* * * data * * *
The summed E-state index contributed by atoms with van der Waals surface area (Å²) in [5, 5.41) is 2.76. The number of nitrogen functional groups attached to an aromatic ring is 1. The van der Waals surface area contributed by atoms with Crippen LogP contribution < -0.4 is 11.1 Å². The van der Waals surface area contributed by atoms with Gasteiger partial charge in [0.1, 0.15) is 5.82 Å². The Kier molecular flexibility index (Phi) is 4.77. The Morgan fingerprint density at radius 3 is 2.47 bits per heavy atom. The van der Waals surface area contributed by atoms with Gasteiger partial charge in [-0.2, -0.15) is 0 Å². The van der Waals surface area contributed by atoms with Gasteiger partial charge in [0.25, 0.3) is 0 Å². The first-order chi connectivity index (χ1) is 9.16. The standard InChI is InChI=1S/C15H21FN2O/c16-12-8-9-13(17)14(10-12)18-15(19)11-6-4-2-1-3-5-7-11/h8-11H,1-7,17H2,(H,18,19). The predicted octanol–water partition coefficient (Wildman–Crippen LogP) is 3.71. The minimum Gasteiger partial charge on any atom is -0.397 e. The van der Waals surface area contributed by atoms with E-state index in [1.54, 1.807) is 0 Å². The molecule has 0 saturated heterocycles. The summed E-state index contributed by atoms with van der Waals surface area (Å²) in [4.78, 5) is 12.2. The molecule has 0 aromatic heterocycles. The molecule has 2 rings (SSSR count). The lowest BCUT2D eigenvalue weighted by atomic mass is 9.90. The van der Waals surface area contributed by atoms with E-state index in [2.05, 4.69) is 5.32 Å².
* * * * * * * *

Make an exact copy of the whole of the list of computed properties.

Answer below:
The summed E-state index contributed by atoms with van der Waals surface area (Å²) in [5, 5.41) is 2.76. The number of nitrogen functional groups attached to an aromatic ring is 1. The van der Waals surface area contributed by atoms with Crippen LogP contribution < -0.4 is 11.1 Å². The van der Waals surface area contributed by atoms with Gasteiger partial charge in [0.1, 0.15) is 5.82 Å². The Kier molecular flexibility index (Phi) is 4.77. The Morgan fingerprint density at radius 3 is 2.47 bits per heavy atom. The van der Waals surface area contributed by atoms with Gasteiger partial charge in [-0.2, -0.15) is 0 Å². The van der Waals surface area contributed by atoms with Gasteiger partial charge in [0.25, 0.3) is 0 Å². The first-order chi connectivity index (χ1) is 9.16. The standard InChI is InChI=1S/C15H21FN2O/c16-12-8-9-13(17)14(10-12)18-15(19)11-6-4-2-1-3-5-7-11/h8-11H,1-7,17H2,(H,18,19). The predicted octanol–water partition coefficient (Wildman–Crippen LogP) is 3.71. The minimum Gasteiger partial charge on any atom is -0.397 e. The van der Waals surface area contributed by atoms with E-state index in [1.54, 1.807) is 0 Å². The molecule has 0 saturated heterocycles. The summed E-state index contributed by atoms with van der Waals surface area (Å²) in [4.78, 5) is 12.2. The molecule has 0 aromatic heterocycles. The molecule has 2 rings (SSSR count). The lowest BCUT2D eigenvalue weighted by atomic mass is 9.90. The van der Waals surface area contributed by atoms with E-state index in [2.05, 4.69) is 5.32 Å².